High School – Roll 10

Blog, Photography / Thursday, May 2nd, 2024

This roll of film appears to be a potpourri of class assignments and a handful of these photos look great to me today. This is another roll where I decided that the photos I don’t remember from the bunch are much better than the ones I do remember.

Some of the assignments include: reflections, depth of field, and leading lines. Can you spot which are which? Have you already guessed that I used the bathroom floor as my ‘leading lines’ photograph?

Seeing all of these assignments in one place makes me think about the portfolio we built throughout the semester long class in high school. Everything in that portfolio was an assignment and was graded. All of the photos had a theme and requirements. Now, many years later, it begs the question of whether I would take any of those photos today. Was I only photographing things because I was required to? If not for the assignments, what would I have used my camera for? I know I have rolls which were developed outside of class, but those mostly came after these and were ultimately influenced by this class.

I’ve been trying to study photography through various media lately. YouTube videos are one avenue, though often those videos are make or break with the personality of the content creator. I’ve also picked up a few books and I’ve only just started to delve into them. I started with The Art of Seeing which was put out into the world by Kodak and encourages the reader to stop taking the photos you expect yourself to take and instead take photos of anything and everything that strikes your fancy. The cynicism in me thinks, “Of course Kodak would want you to take photos of whatever and risk the film on something different, that’s how they sell more film.” However, as silly as it sounds that’s much of the same approach my teacher in high school wanted us to follow.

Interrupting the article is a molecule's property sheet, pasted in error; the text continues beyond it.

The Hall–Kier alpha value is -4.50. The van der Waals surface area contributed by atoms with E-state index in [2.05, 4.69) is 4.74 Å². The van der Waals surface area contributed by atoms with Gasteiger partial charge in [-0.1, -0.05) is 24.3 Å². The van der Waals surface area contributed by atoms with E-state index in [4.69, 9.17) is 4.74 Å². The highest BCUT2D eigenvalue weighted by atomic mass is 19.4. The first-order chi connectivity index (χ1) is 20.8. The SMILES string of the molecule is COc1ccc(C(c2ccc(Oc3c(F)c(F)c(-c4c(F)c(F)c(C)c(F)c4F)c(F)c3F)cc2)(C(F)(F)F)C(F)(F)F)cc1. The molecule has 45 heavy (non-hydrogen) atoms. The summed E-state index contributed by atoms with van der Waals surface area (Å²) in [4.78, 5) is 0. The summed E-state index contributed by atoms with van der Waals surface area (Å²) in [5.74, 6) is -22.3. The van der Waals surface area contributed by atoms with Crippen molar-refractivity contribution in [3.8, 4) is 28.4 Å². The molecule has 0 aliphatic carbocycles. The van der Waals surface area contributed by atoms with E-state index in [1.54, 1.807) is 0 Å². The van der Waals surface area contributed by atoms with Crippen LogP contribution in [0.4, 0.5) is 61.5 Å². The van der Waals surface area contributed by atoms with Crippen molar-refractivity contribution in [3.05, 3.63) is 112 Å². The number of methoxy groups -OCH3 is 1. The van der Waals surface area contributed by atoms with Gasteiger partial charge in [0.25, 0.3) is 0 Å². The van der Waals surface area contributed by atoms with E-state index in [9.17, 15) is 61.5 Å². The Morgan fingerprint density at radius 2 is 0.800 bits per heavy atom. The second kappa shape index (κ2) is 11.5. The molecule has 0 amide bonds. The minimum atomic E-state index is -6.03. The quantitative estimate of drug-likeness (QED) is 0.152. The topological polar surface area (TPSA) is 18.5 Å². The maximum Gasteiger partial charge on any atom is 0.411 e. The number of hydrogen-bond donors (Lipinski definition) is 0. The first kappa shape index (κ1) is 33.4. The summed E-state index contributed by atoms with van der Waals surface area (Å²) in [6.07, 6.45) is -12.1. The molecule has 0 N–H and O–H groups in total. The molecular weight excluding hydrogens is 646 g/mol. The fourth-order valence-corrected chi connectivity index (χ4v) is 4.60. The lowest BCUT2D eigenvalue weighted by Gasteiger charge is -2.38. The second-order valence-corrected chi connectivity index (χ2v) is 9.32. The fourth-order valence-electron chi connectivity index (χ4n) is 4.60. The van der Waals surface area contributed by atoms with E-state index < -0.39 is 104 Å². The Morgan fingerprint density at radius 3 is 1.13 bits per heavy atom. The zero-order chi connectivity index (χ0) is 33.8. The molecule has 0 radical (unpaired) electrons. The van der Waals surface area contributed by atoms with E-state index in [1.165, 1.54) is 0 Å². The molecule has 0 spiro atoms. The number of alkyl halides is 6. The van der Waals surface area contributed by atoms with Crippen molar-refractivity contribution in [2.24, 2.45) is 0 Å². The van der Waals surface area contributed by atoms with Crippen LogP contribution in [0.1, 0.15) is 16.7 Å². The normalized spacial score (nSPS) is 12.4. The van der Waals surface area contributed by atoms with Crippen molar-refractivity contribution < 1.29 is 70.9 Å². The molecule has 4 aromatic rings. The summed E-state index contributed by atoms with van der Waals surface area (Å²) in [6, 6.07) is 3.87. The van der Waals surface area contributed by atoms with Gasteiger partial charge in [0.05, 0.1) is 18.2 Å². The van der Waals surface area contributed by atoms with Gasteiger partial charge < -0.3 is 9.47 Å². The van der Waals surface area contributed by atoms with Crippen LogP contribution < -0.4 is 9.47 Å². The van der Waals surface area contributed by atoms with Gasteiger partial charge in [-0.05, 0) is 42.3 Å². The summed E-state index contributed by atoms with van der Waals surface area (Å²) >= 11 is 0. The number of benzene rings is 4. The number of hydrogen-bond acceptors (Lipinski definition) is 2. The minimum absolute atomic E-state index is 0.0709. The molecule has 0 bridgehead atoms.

Sure, she had themes for our assignments, but things like ‘leading lines’, ‘reflections’, and ‘depth of field’ force you to think about more than just a nice photo of nice people smiling at the camera. Would I have taken a photo of a bathroom floor if I had not been looking for the grout lines? Would I have so many photos of frozen crab apples if they didn’t strike me as the perfect subject to isolate from their background? It is unlikely.

Is that what I do today? No. Is that what I want to photograph today? Not really. Having a back that I need to take care of in my ever advancing age makes lying on the floor for an artsy photo less appealing. But health aside, we’re living in a vastly different atmosphere for photography than the early 2000s. Film is more expensive and harder to come by than it was twenty years ago. Most people shoot digital and even more people predominantly take photos on their phones. They can snap a whole roll of photos with their phone to get a perfect shot of frozen crab apples with a blurry backdrop.

Furthermore, I do not want to have photos of floors. I do not see crab apples and want to document them with anything other than my phone. The photos I take today, with film, are precious and each one is carefully selected to be a physical memory. So, when I take my camera out these days I do not shoot just the fleeting moments, I shoot the ones I want to remember. I pull in those lessons of the past to help me frame my photos and find interesting subjects, but I need more than an interesting subject to make a photo worthwhile.

At some point soon, I’ll start sharing photos that go beyond high school. Some from college, some from when I was young, and eventually some from the past couple years. Maybe you’ll see those and be able to pinpoint my usage of the assignments, maybe not. Either way, I think the non-high school photos are better representative of the things that I wanted to remember from that point in time and that is what makes those photos interesting to me.

Leave a Reply